The developer plans to remove the existing shop front at No. 56 and replace it with two rectangular windows to match No. 57, which they say will be the reinstatement of the original style of fenestration.

Michael declined to be interviewed by the Galway City Tribune. It is understood that if planning permission is given, work will begin on the project by the end of the summer.

When it is completed, the entire block backing onto Fort Eyre will be one of the city’s most luxurious apartment complexes.

Connacht Tribune

Violent incident in Tuam leaves seven hospitalised



Gardaí are investigating after an incident in Tuam yesterday left seven people injured.

A violent altercation broke out between a large group at the cemetery in Tuam at about 4pm yesterday.

Around 30 Gardaí responded to the incident at the cemetery on the Athenry Road in Tuam, which broke out following two funerals in the area.

Gardaí supported by members from the wider North Western Region and the Regional Armed Support Unit had to physically intervene between parties and disperse those present.

Five males and two females were injured during the course of the incident and were taken to University Hospital Galway with non-life threatening injuries.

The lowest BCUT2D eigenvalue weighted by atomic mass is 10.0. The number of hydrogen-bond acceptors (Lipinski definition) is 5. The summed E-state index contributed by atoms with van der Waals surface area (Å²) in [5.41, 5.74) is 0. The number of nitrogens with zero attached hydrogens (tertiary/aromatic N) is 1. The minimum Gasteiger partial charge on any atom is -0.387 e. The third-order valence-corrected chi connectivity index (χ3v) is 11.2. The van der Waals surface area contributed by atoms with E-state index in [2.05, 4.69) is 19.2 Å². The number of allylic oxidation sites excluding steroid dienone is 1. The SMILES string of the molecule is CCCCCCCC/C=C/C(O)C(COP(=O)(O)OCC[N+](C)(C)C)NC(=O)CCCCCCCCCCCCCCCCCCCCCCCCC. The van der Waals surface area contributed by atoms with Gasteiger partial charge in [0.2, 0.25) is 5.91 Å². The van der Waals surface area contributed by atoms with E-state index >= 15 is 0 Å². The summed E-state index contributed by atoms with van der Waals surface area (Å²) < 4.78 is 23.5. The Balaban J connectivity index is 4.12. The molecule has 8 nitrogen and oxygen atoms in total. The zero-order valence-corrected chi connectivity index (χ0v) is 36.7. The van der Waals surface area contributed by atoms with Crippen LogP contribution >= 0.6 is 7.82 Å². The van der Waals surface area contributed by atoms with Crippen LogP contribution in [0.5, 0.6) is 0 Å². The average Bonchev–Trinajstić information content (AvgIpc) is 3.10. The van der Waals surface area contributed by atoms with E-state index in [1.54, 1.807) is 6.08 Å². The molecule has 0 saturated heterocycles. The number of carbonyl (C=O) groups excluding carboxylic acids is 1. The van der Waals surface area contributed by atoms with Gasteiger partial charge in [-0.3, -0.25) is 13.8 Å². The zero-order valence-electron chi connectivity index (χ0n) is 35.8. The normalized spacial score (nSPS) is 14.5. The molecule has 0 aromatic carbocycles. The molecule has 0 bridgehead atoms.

A 16-year-old boy was arrested at the scene, as he tried to flee in possession of a knife.

He was taken to Tuam Garda Station and has since been released. A file is being prepared for the Juvenile Liaison Officer.

Gardaí are appealing for any witnesses to this incident or for anyone with any information to contact Tuam Garda Station .

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Connacht Tribune

Siblings find each other – and their Connemara roots – after 80 years



Reunited...Pat and Miceál McKeown outside their mother Síle’s birthplace in Carna.

By Erin Gibbons

A family separated for over 80 years was reunited at the end of an emotional journey in Connemara last weekend – thanks to DNA testing and the expert help of heritage researchers.

Pat McKeown, who lives in Staffordshire in the UK, is the daughter of Síle Gorham from Roisín Na Mainiach, Carna – but she was given up for adoption and reared for a time in a Belfast Mother and Baby Home.

Now, at the age of 81, she found her roots – returning to her mother’s native place for the first time last weekend, in the company of her long-lost brother Micheál.

It was an emotional end to a lifelong search for her roots that even led her to hire a private detective to try and locate her family and to discover her name.